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But to date, the finest recorded evidence of Mike's expertise can be found on 1998's fabulous Anti-Theft Device, an Asphodel effort that bubbles over with inventiveness and humor. "Ultra Intro" kicks off the proceedings with a sci-fi fanfare that leads directly into the slamming hip-hop of "Ill Shit" and the cheeky "Unidentified," in which an announcer intones, "Attention everyone: This is an emergency broadcast. The unpleasant noise you are about to hear coming from your radio is not a mistake. Please do not turn off your radio, but turn up the volume on your receiver as high as it can go, so that you can make the sound we broadcast as loud as possible." (An instant later, the disc pumps out a space burble overmodulated enough to blow any speaker available -- but what a way to go.) Other highlights include "Billie Klubb," in which Mike's scratching seems to duel with a wonderfully dorky guitar figure, the ultra-aggressive yet consistently witty "Can of Kick Ass," and "Black Level Clearance," with its "Walk This Way" beat and creative deconstruction of a certain slang term for coitus.
"Mixing things up like that is totally what I try to achieve," Mike says. "Like I take something from left field to right field, something from right field to left field, and something from right field to home plate -- trying to blend three entities into one form. But I also want it to hang together. Like sometimes when I'm doing a scratch hook, I'll scratch the same horn over the course of a song, so people can identify it. They'll go, like, 'Yeah, it's that song.'"
This mix of underground sensibilities and commercial savvy makes the Mix Master the ideal DJ for the Beastie Boys. But it took him some lobbying before he won the gig: After meeting Adam Yauch in 1995 and glomming onto his phone number, Mike kept leaving scratched snippets on his answering machine until Yauch finally caved in. The last message is now preserved as the opening to "Three MCs and One DJ," a highlight of Hello Nasty.
In contrast to the club and theater shows to which he was accustomed, the Beasties dates staged in Nasty's wake generally took place in arenas or stadiums; Mike was thrilled by the chance to spread the turntablist gospel to such throngs. "I was like the messenger," he says. "I'd get on my bike and tell 'em what was going on." But hanging with the masses hasn't caused him to lose his taste for smaller-scale performances where he's completely in charge. "When I do my own show, it's not really planned. It's like I'm going up there trying to come across kind of like John Coltrane playing his horn. You know, free-flowing, kind of feeling the crowd, putting myself in their shoes -- thinking, 'If I came to see this show, what would I want to see? What would flip me out?'"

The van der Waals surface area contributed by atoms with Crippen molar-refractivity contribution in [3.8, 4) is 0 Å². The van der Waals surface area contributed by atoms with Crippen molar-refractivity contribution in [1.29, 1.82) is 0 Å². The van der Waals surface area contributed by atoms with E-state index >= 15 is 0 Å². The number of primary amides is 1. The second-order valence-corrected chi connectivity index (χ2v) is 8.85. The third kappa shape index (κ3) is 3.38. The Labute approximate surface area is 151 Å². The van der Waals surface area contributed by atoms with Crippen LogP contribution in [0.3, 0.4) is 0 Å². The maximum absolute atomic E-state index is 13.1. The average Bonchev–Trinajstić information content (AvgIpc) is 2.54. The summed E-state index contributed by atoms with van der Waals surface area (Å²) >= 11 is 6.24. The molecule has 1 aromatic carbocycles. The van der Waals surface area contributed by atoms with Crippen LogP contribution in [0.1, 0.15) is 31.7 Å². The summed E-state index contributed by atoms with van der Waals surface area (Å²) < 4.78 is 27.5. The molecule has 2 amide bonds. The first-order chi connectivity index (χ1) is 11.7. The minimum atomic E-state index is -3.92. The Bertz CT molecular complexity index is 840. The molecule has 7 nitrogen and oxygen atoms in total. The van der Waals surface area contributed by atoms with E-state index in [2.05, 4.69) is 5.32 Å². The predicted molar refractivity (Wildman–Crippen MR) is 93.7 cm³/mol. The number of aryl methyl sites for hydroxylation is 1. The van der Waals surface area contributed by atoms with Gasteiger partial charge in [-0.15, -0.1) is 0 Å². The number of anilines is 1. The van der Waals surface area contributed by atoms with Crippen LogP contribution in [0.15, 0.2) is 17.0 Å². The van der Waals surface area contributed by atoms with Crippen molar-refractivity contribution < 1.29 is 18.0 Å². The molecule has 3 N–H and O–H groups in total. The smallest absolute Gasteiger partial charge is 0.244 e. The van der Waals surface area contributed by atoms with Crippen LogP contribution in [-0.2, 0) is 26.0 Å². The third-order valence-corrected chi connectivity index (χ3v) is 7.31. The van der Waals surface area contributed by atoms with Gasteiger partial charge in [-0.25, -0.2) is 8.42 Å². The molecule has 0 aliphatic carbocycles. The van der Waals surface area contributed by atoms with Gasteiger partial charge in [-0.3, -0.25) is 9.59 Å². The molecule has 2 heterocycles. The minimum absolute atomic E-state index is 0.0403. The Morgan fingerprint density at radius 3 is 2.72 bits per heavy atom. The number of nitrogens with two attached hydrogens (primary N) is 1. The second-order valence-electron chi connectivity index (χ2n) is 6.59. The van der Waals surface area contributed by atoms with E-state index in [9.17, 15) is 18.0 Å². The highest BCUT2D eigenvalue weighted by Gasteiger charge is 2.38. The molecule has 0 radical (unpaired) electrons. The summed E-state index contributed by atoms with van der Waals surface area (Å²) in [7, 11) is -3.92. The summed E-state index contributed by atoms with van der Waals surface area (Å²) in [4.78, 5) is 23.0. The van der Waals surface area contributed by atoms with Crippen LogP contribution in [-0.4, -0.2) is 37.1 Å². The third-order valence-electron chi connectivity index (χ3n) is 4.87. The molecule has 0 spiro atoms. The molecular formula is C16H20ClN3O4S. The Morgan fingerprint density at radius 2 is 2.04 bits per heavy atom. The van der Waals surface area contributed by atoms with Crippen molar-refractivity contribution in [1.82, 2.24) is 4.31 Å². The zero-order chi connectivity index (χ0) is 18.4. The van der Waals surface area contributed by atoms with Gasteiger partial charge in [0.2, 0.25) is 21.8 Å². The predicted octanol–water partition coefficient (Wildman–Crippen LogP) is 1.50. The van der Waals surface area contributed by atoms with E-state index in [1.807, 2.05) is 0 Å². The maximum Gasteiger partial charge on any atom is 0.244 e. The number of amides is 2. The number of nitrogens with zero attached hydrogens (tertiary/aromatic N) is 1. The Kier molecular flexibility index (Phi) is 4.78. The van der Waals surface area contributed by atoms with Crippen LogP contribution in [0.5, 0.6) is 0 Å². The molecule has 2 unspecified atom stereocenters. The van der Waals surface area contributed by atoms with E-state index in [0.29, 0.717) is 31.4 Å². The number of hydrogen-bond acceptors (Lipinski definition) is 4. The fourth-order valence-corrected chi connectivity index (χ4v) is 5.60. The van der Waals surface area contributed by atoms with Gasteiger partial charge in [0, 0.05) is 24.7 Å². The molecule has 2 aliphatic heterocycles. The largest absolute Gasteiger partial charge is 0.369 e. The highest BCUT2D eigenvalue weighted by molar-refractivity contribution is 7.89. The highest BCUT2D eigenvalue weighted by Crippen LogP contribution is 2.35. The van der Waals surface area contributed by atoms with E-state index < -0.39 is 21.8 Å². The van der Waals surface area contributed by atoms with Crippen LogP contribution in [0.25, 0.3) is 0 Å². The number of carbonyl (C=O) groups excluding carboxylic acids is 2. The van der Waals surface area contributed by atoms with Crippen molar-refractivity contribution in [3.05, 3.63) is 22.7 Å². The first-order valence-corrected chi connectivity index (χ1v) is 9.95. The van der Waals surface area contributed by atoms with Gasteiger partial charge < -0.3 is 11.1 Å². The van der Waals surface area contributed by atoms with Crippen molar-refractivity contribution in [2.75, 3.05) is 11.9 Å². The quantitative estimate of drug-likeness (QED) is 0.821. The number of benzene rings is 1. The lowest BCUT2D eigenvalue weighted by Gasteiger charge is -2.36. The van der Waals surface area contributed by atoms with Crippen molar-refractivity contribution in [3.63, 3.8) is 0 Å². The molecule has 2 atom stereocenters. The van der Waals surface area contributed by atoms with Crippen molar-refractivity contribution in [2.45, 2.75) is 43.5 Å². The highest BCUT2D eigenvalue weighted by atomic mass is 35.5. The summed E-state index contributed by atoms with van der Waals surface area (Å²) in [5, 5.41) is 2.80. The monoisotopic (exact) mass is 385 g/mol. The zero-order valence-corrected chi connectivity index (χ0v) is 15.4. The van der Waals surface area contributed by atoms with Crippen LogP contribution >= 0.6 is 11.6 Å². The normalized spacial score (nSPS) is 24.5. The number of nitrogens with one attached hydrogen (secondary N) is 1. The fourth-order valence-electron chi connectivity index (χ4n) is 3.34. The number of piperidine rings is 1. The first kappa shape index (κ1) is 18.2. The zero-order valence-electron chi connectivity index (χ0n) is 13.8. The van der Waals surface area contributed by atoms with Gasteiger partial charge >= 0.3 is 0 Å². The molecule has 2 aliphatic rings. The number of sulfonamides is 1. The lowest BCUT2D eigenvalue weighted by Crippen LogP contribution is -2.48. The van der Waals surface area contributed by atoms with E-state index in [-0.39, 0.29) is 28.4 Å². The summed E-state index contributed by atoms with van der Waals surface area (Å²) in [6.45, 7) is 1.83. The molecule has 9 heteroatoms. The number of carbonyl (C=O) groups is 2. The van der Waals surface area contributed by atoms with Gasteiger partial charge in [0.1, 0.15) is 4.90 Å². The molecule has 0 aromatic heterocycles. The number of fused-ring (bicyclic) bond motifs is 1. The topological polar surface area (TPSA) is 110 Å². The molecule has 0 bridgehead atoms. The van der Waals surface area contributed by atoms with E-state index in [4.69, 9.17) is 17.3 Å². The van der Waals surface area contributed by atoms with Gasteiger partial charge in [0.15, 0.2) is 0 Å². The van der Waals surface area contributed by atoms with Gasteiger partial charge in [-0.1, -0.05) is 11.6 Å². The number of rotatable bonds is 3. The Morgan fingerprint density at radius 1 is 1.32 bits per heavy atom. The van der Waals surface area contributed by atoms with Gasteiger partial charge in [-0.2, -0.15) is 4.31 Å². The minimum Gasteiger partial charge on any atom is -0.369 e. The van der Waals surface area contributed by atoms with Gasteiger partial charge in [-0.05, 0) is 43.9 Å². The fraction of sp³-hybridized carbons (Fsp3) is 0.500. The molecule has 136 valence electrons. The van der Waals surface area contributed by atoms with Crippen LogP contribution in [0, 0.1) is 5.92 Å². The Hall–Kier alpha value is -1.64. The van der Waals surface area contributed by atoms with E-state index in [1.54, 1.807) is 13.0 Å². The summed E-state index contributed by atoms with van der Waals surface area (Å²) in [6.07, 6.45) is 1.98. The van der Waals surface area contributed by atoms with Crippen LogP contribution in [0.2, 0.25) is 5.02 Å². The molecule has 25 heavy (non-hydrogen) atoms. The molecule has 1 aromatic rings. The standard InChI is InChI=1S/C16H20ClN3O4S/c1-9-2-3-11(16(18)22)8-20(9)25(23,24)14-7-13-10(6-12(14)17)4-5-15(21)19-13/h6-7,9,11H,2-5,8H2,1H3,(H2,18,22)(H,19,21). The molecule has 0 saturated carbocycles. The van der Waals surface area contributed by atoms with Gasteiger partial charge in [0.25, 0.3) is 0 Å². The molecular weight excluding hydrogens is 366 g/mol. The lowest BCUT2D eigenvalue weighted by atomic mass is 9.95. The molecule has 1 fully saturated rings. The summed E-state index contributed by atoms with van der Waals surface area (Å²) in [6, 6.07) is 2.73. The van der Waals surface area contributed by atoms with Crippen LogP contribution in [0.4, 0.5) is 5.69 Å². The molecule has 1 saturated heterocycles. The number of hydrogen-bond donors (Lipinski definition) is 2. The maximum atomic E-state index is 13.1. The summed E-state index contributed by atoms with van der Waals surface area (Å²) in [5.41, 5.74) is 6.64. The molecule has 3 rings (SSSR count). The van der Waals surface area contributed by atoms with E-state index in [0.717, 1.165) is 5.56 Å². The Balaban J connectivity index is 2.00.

At the same time, he enjoys the challenge of facing audiences made up mainly of turntablist virgins. On New Year's Eve in Miami, he and Perry Farrell, of Lollapalooza and Jane's Addiction fame, provided the music for a Todd Oldham fashion show attended by patrons who weren't exactly hip-hop regulars -- "but that was the great part about it," he says. "There was this satisfaction knowing that none of these people knew what was about to hit them. It made me try even harder. Like, okay, check this out."
The Master brings the same attitude to two forthcoming solo recordings for Asphodel. First up is Eye of the Cyclops, an EP due to hit stores within weeks; he calls it "an authentic piece, a scratch painting" that will serve as the perfect introduction to Terror Wrist, a followup to Anti-Theft Device set for a September release. The full-length, which will include a guest spot by Rage Against the Machine's Zach de la Rocha, whom Mike met during the Beastie Boys' jaunt, is more mature than its predecessor, he says, "and there's a whole lot more action -- action-packed sound coming in from every direction without colliding. I'm like a scratch traffic controller, dealing with things coming from everywhere, and noises coming out of nowhere. There are a lot of really obscure jazz samples on it, and even some accordion samples if you listen closely. And beats, man. Banging beats. Heavy beats."
Should Terror Wrist take off, Mike hopes to use its success as a platform to start a label devoted entirely to turntablism. "I want people to be able to walk into Tower Records someday and in the sections, right by blues and jazz and whatever, there'll be a scratch-music section," he says. "That's what I'm waiting for. I want to build a whole scratch empire."
And there are plenty of kindred spirits just waiting for such a revolution, he believes: "Back in the day, kids would be breakdancing and b-boying. But now a lot more kids are staying in their bedrooms, mixing shit. They're becoming hermits."
So parents who want to keep their children out of trouble should encourage them to become DJs?
"Definitely," Mike enthuses. "It'll definitely keep 'em out of trouble."